Before we can appreciate baptism as the initiatory rite into the church we need to understand that the church is more than a voluntary association like the Kiwanis Club. It is the community of the new covenant. To the church he gave the Supper, a new covenant meal (1 Cor 11:25). To the church the apostles as “minister of a new covenant” (2 Cor 3:6). The covenant comes with exceedingly great promises to the faithful and exceedingly stern punishment for the unfaithful (more on the double-sidedness of the new covenant in a later post).

But how does one become a member of this covenant community, of the church? Baptism (1 Cor 12:13). The new covenant is concrete and objective, not just internal and invisible. It has a people – the church, organization and leaders, ceremonies, meals, etc. And one is admitted into this concrete covenant and the covenant community through the rite of baptism, just as, in the old covenant, one was admitted to the covenant community through the rite of circumcision (Col 2:11).

Westminster Confession of Faith, 28.1: Baptism is a sacrament of the New Testament, ordained by Jesus Christ, not only for the solemn admission of the party baptized into the visible Church; but also to be unto him a sign and seal of the covenant of grace, of his ingrafting into Christ, of regeneration, of remission of sins, and of his giving up unto God, through Jesus Christ, to walk in the newness of life. Which sacrament is, by Christ’s own appointment, to be continued in His Church until the end of the world.

Heidelberg Catechsim Question 74: Are infants also to be baptized? Answer: Yes: for since they, as well as the adult, are included in the covenant and church of God; and since redemption from sin by the blood of Christ, and the Holy Ghost, the author of faith, is promised to them no less than to the adult; they must therefore by baptism, as a sign of the covenant, be also admitted into the Christian church; and be distinguished from the children of unbelievers as was done in the old covenant or testament by circumcision, instead of which baptism is instituted in the new covenant.

Belgic Confession:  Having abolished circumcision, which was done with blood, Christ established in its place the sacrament of baptism. By it we are received into God’s church and set apart from all other people and alien religions, that we may wholly belong to him whose mark and sign we bear. Baptism also witnesses to us that God, being our gracious Father, will be our God forever.

Ok, so next post will be on infant baptism. But the same truth holds for adult converts – its is baptism that marks them visibly as Christians.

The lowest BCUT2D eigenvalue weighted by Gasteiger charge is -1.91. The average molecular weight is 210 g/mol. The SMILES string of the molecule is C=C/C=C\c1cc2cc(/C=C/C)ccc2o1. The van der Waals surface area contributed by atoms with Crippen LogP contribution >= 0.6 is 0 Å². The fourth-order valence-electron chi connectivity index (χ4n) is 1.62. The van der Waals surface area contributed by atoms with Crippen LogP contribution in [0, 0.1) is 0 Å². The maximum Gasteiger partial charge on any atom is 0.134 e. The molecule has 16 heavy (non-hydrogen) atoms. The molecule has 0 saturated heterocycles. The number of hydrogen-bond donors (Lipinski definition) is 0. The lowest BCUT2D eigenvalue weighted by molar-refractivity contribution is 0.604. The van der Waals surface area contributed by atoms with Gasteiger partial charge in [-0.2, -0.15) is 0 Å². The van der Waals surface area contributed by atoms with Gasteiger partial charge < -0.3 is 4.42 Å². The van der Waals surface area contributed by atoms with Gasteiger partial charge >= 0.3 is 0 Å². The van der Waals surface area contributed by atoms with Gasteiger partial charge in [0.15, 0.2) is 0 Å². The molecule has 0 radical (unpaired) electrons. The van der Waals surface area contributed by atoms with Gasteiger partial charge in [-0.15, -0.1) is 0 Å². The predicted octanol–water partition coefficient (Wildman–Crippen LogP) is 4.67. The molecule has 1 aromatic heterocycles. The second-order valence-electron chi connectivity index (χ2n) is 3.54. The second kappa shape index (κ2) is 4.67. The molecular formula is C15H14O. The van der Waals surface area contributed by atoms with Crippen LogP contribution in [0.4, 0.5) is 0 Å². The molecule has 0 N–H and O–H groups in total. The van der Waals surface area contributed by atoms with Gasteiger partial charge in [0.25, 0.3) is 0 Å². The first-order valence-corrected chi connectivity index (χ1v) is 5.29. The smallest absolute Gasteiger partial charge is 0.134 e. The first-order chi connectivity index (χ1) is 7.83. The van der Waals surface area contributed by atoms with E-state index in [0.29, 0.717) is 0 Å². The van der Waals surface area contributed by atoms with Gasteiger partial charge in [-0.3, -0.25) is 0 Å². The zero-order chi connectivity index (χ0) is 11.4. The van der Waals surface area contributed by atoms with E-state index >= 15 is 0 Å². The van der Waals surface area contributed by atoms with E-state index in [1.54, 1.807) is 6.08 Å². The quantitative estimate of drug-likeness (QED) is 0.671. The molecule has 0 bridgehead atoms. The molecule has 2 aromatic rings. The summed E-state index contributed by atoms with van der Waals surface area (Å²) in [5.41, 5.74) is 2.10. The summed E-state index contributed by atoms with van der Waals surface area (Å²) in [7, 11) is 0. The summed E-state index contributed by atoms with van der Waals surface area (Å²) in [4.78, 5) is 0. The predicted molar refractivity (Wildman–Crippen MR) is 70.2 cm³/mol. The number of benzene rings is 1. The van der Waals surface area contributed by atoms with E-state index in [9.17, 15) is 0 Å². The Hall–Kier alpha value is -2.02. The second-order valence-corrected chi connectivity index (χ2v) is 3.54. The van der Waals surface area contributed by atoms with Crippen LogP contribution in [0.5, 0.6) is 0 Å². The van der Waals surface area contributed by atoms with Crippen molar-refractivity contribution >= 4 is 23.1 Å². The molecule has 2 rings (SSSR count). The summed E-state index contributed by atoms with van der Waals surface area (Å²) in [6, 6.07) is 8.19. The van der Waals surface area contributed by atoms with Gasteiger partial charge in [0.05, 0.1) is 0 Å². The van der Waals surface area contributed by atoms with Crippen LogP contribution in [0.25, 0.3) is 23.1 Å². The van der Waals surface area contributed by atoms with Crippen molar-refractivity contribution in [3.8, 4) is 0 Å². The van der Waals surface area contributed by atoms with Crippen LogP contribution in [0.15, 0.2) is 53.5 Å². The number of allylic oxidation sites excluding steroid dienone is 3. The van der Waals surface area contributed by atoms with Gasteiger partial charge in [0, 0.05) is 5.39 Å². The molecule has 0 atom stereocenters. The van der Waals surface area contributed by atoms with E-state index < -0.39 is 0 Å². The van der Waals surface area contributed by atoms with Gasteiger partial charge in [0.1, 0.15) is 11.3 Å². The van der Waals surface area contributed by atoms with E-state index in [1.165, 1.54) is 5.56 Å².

John Frame: “It is baptism that gives us the right to be recognized as Christians, unless or until we are excommunicated. Thus, it gives us the right to be part of the great work God is doing through his church”

Edmond Clowney: “Baptism is recognized as the mark of membership in Christ’s church by those outside it…in baptism we are numbered amongst the children of God, receiving the name of our Father, written, as it were, on our foreheads. To be sure, the washing of God’s regenerating grace is accomplished by the water of the Spirit, no that of the font, but the outward sign  functions  precisely because it is outward; it is the Lord’s visible seal of his invisible grace.”

Coming soon, two posts – one defending infant baptism, another defending the claim that “baptism is an effectual means of salvation in the elect because God uses it to elicit faith in the baptized person.”

Covenant/Infant Baptism

I promised a post defending infant baptism, so here it is (notice I say defending it; not trying to push it upon anyone else who doesn’t hold the same convictions I do). Interestingly, though I embrace infant baptism fully, none of my children were baptized as infants. There’s several reasons for that, chief among them being that I was still in transition (ten years ago I was a Calvinist, but not really “Reformed” and had only the begun to explore ‘covenant theology’). The other big reason is that I was on staff at a Baptist church when my first two children were born, and they just don’t do that.

To begin, let me say that I believe an adult convert who has never been baptized should be. There is a misconception that those who advocating infant baptism wouldn’t baptize adult converts. I would. I have. I will. Though, if they had been baptized as an infant I would discourage it.